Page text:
House GOP lawmaker: Trump ‘put all of our lives at risk’
Newly seated Rep. Nancy Mace (R-S.C.) said Sunday that President Trump “put all of our lives at risk” with his rhetoric before the Jan. 6 storming of the U.S. Capitol.
Mace made the comment while discussing a bipartisan effort to censure Trump, which she said Speaker Nancy Pelosi (D-Calif.) had overruled in favor of impeaching Trump a second time.
“With censure, that was one of the things that I believe we should have had up for debate. It’s complex, constitutionally, but there were folks in both chambers and in both parties having the ability to look at that as an option, but we couldn’t even bring it up for debate or look at that as an option because we were really trying hard to figure out how do we hold a president accountable that put all of our lives at risk?” she said on NBC’s “Meet the Press” on Sunday.
Mace called the riots “a traumatic event for many members of Congress” and predicted more disturbing details about it would continue to come to light.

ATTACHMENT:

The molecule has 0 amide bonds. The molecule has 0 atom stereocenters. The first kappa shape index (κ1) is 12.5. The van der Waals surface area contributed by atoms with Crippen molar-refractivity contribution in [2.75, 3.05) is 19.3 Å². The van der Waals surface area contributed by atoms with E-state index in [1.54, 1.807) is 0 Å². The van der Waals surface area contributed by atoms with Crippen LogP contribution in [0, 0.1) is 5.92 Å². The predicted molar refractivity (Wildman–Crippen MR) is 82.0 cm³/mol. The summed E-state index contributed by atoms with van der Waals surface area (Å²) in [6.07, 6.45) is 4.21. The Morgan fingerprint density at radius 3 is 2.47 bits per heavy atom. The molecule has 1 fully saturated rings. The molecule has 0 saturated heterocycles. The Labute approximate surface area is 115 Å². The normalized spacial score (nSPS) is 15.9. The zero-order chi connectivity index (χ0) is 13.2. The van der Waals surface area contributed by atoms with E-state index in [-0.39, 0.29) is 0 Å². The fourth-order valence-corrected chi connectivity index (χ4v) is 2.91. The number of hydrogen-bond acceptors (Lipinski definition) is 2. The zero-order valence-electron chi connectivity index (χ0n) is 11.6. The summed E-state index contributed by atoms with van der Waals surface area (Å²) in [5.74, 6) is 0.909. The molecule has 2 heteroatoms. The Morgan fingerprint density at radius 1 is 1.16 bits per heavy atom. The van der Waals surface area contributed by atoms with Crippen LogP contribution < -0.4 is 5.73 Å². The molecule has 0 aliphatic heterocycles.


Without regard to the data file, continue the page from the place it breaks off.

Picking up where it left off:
“We feared for our lives, many of us that day and our staff. And, as you know, my children were supposed to be up there,” she said. “And if they had been there like they were supposed to be, I would have been devastated. And so we do need to find a way to hold the president accountable.”
Host Chuck Todd asked for her response to the majority of House Republicans, including Minority Leader Kevin McCarthy (Calif.) and Minority Whip Steve Scalise (La.), still voting to object to the results of the election in key states after the riot.
WATCH: Freshman Rep. Nancy Mace (R-S.C.) calls GOP objections to the electoral college “enormously disappointing.”@RepNancyMace: “I literally had to walk through a crime scene where that young woman was shot and killed to get into the chamber to vote” to certify the election. pic.twitter.com/1UXDA9QVsm
— Meet the Press (@MeetThePress) January 17, 2021
“I will tell you for me, as a new member, it was enormously disappointing. I literally had to walk through a crime scene where that young woman was shot and killed to get into the chamber to vote that night to certify what was supposed to be a ceremonial vote to certify the Electoral College,” she said. “And yet my colleagues continued to object, and they knew this was a failing motion.”